Teeth whitening is a non-invasive, cosmetic dental procedure that helps remove stains and discoloration on the teeth that are usually caused by pigments contained in various food and drinks, as well as in tobacco. This technique makes the teeth look whiter and brighter.
In-office teeth whitening is the safest approach to achieve a pearly white smile without the risk of teeth or gum damage.
Types of Teeth Whitening
If the patient has calculus or tartar buildup, it is recommended to get a dental cleaning before this procedure.
What type of Teeth Whitening method should I choose?
The one that best suits your needs and lifestyle. For example, if you are looking to wear a perfect smile because you are having an important event coming soon or you just like to save time, then in-office teeth whitening would be ideal.
On the other hand, if you are an organized person and you like to do things at your own pace, then the option of the kit at home will be convenient for you.
How white will my teeth get?
Teeth whitening results may vary from patient to patient. For example, more stained or discolored teeth won’t whiten to the same degree as initially whiter teeth. Teeth whitening has no effect on dental restorations like crowns, veneers, or implants.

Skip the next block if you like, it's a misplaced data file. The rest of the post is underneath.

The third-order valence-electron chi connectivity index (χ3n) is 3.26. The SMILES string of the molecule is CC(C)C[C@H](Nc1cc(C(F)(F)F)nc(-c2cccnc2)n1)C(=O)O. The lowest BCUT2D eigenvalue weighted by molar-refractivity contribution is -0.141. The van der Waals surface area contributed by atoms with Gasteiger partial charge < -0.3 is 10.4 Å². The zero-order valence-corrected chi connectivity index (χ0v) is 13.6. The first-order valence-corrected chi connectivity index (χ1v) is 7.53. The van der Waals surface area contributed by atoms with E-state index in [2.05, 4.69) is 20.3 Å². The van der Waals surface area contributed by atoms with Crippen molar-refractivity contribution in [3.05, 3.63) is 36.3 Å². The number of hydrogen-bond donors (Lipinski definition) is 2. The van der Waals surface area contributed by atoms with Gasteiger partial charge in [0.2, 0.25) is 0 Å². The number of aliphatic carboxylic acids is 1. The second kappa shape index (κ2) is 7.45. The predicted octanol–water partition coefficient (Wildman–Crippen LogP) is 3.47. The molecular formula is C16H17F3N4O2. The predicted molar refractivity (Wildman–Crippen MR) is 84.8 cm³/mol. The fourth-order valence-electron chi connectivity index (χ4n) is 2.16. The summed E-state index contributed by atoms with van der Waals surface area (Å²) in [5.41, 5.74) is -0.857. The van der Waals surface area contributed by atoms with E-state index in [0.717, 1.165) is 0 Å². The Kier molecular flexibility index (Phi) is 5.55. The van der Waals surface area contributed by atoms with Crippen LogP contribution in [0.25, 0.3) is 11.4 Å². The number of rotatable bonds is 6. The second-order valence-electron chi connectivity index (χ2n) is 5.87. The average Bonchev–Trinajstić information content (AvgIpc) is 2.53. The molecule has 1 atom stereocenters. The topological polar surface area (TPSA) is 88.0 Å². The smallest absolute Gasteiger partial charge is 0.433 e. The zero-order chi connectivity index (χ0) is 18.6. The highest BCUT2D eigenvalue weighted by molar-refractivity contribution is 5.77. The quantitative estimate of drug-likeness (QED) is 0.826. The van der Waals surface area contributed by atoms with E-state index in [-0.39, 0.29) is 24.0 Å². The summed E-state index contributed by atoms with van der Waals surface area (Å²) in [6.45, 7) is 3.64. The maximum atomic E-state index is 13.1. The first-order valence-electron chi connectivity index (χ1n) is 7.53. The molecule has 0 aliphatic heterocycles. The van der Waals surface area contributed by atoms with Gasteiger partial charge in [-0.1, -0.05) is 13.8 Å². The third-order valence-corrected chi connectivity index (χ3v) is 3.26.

How long does professional Teeth Whitening last?
Teeth whitening isn’t permanent, but it’s long-lasting (from six months up to two years). Although fading is inevitable, it is possible to slow down the process by avoiding staining food and drinks, and quitting smoking. Patients can “touch up” after the procedure with an at-home whitening kit if needed, once or twice a year.
Who’s the right candidate for professional Teeth Whitening?
According to your current oral health, the dentist will let you know if teeth whitening is advisable or not. This procedure is not recommended for patients with oral health conditions such as:
Any oral disease should be treated as a priority before undergoing a cosmetic treatment. You may also not be eligible if you are pregnant, under 18, or have another medical condition that could be aggravated with this procedure.
Does Teeth Whitening damage teeth?
Hydrogen peroxide, a key component in teeth whitening, infiltrates your enamel and dentin to remove stain molecules. Contrary to popular belief, dentin is the main target of the bleaching agents (not enamel), as dentin is what makes up the bulk of your overall tooth shade.
Too much hydrogen peroxide or too high of a concentration can lead to temporary tooth sensitivity or gum irritation. Of course, the risk is minimal when performed at a dental clinic, where you’ll be evaluated to see if you are a good candidate for the procedure in the first place.
Cost of Teeth Whitening in Tijuana
These incredible savings will give you a good reason to smile:
Our dentists and specialists have extensive experience in performing simple and complex dental treatments, helping families and patients of all ages from Mexico and the United States.
Do you want to know more about Teeth Whitening?
At The Dental District, we are ready to answer your questions.